Originally Posted by bobmarksdale
Then please explain. This time actually making valid arguments in response to our position.
My arguments are at least as valid as yours are. Making that comment doesn't make your points any more correct.
What's happening is that we are looking at this from different perspectives. Do you have a child in HS now? I do. I do work in the school system here in NYC, though not as a paid position. I work on the technical and computer plans, and do work in my daughters school, which is a "special" HS within the system. Doing that, I sit on several committees, one of which is called the School Leadership Team (SLT).
There, we make decisions that affect the performance of the school in various ways, such as hiring department heads, assistant principals, and, if needed, the principal.
I've been doing this work since my daughter was in kindergarden. She is now a junior.
One thing we do, is work with our college admissions office. In the slightly over two years I've been at this HS, I've spoken with a fair number of admissions personnel from various universities. We've also discussed this in our meetings.
As I've been saying, these personnel have been stating that they do not consider AP courses, even with good grades in the tests, to be more than an indicator of what the student is capable of. A few will consider giving credit for a specific course if they feel that their own course offers no more than the AP course. But, many don't.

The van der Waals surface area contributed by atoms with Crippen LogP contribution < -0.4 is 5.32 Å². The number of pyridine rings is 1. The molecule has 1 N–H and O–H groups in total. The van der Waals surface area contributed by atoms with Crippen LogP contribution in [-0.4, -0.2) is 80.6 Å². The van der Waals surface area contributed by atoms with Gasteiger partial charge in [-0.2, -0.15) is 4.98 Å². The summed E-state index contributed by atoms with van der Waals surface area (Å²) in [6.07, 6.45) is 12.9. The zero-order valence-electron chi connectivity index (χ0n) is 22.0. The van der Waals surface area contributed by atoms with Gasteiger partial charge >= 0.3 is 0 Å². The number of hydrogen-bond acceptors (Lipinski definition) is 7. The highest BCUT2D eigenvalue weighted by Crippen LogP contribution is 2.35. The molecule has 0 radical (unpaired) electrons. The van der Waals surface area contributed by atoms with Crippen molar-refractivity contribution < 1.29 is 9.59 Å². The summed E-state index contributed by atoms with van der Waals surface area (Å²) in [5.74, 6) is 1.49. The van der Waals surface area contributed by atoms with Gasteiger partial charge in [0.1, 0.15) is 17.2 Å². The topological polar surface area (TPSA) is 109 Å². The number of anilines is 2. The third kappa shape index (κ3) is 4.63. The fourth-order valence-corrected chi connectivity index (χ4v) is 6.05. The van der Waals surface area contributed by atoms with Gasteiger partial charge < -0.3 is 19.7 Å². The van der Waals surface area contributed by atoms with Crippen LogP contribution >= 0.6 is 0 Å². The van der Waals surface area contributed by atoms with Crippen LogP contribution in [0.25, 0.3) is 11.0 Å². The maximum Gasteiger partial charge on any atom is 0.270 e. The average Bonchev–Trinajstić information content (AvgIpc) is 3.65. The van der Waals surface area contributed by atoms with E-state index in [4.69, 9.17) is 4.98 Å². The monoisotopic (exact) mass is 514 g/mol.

The schools, particularly the better ones, are very jealous of their own admissions policies and requirements. Many are concerned that allowing a HS course, even if it is an AP course of known superior quality, will damage their own reputations.
Say what you will about that, but this is a problem for those hoping to not have to take that course at the university level.
As far as the HS average goes, AP courses have, in most schools, been given a rating of 110%. So that if one achieved a 90% in AP, they would receive a 99% as a grade, which would then be averaged in as any other grade, thus bringing the overall point average up. Again, many, if not most schools, are now disallowing that as well. They strip the 10% off, and average the remainder back into the average.
As far as the tests are concerned. We've also been told by a number of admissions officers, that they have a concern that those grades are not up to what they would expect their own students to achieve.
Again, we're being told that a fair number of AP students are not doing as well in a subject as those who take the course in the university itself.
One reason for this is apparently that they feel the teaching styles between the HS and the college level are too different. This affects the student taking more advanced courses with this more sparse teaching style, without getting used to being more on their own in a more preparatory course.
Another reason given, is that it is felt that the student is more reliant on the parents at the HS level, and so the AP course doesn't reflect the activity the student would actually be having at their institution. This is particularly true for those who will have their students dorm, rather than live at home.
There is more, but just how much you want to read, I don't know. But, this should give a good idea of what I'm saying.
Look, if we will continue to disagree, then there will be no point. But, I'm going through these issues now, so I see them right in front of me. It's not theoretical.
As far as the discussion over Community Colleges go, it's how you want to look at it. I think that we agree more than we disagree, but are having semantic issues that are keeping us apart.